We have a unique term that describes that behaviour. It’s called juramentado. Juramentado is an archaic term derived from the Spanish word juramentar – meaning one who takes an oath to restore one’s honor or justice and then pre-pares to run amok against those who have served it on a cold plate.




“Filipinos love to entertain. They are very hospitable and will even take extra efforts to ensure that their visitor enjoy his or her stay. Everyone loves to sing, even those who cannot carry a tune. Wherever you go find a Filipino, you’d probably find him belting out his heart with a karaoke machine. So, whether there’s a celebration or an opportunity to just have some plain fun, a Filipino will sing for you. It’s another way of expressing their feelings.


Filipinos love to eat. A party to Filipinos means food, drinks, singing, dancing, and more food! Being friendly and thoughtful, they’d invite anyone to join them for a meal. Of course, they don’t expect the invited to actually join them, but if they do you’ll find them to be rather accommodating.


If you see someone with fair olive skin pouting lips, don’t immediately conclude that they would like to be kissed. They’re just probably pointing to something. Yes, Filipinos often use their lips to point to an object or a person nearby.


Giving unique nicknames to family and friends alike is what you might consider the Filipino’s way of being sweet. On average, don’t be surprised to find out that a Filipino has five different pet names and most common ones are derivatives of the word ‘baby’. Then, there are the repeated syllable names like Kringkring, Bongbong, Peypey, and Tingting. Incidentally, the current President of the Philippines’ nickname is “Noynoy. Well, what else can I say?


Filipinos are a touching people. We have lots of love and are not afraid to show it. We almost inevitably create human chains with our perennial akbay (putting an arm around another’s shoulder), hawak (hold), yakap (embrace), himas (caressing stroke), kalabit (touching with the tip of the finger), kalong (sitting on someone else’s lap), and so on. We are always reaching out, always seeking inter-connection.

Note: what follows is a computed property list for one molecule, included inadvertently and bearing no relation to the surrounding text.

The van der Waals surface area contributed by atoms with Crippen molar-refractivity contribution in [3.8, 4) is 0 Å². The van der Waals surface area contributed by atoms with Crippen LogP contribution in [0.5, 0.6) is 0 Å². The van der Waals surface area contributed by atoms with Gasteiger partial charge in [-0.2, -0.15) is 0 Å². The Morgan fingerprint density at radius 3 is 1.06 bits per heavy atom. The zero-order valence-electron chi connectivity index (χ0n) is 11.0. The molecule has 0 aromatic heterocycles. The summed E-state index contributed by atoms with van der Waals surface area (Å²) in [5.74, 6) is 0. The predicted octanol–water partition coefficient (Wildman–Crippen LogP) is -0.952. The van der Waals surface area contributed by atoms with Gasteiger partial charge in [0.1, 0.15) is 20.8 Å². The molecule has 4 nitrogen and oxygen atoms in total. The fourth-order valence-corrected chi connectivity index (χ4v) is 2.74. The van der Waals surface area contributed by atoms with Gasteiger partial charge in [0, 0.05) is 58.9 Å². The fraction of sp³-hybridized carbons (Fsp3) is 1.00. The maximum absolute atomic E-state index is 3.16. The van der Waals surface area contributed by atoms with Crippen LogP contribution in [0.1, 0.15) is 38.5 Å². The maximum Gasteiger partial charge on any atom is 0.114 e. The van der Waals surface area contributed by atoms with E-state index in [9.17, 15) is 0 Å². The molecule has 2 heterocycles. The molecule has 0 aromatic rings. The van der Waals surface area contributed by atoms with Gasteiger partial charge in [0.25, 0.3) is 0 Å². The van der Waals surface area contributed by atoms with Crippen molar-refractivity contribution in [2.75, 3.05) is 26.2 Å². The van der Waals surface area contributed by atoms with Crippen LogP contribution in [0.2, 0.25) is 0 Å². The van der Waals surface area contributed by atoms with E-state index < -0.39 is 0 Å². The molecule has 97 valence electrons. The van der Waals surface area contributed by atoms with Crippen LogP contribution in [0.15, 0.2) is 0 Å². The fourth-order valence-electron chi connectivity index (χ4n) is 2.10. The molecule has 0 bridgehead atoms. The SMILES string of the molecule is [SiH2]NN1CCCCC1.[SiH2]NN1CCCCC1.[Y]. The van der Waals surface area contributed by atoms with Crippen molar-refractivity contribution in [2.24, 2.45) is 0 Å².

Since time immemorial, Filipi-nos have evolved a gender-neutral language with words like asawa (husband or wife), anak (son or daughter), magu-lang (father or mother), kapa-tid (brother or sister), biye-nan (father-in-law or mother-in-law), manugang (son or daughter-in-law), bayani (hero or heroine), and more exam-ples to speak of. Our native language and its numerous de-rivative dialects are advanced and indeed sophisticated, to put it mildly! And yes, we tend to borrow words from other languages and make these our own.


Filipinos are excellent at adjustments and improvisation, managing to recreate their home, or to feel at ease almost anywhere. That’s probably because Fili-pinos have pakiramdam (deep feeling). You might call it a sixth sense. We know how to feel what others feel; sometimes even anticipate what they will feel. Being manhid (dense) is one label any Filipino wants to avoid. Instinctively, we know when a guest is hungry though the insistence on being full is assured. We also have a superbly developed gift of discernment, making us at times excellent leaders, counselors, and go-betweens.


Another interesting attribute of Filipinos is their timelessness. We measure time not using hours and minutes, but with feeling. It is ingrained deep in our psyche. Our time is diffused, flowing, not framed. I would also add that Filipinos are spaceless. Our concept of space is not measured by inches, meters or miles. Fili-pino space is boundless. It is so because the indigenous culture of the Philip-pines did not divide land into private lots but kept it open for all to partake of its abundance.


Spacelessness, in light of modernity and urban life, can sometimes be seen in other cultures as counter-productive. But on the other hand, Filipino spaceless-ness, when viewed from its context, is just another manifestation of his spirit-ually and communal values. It is his answer and internal mechanism to counter-balance humanity’s greed, selfishness and growing isolation.


That’s why, I know, when Filipinos are allowed to contribute their special attri-butes to the worldwide community of men, they know how to go about doing things easily. Why? To begin with, they like others as much as they like them-selves.


And there you have it, sir. I’d say it’s all about their amazing grace,” I concluded.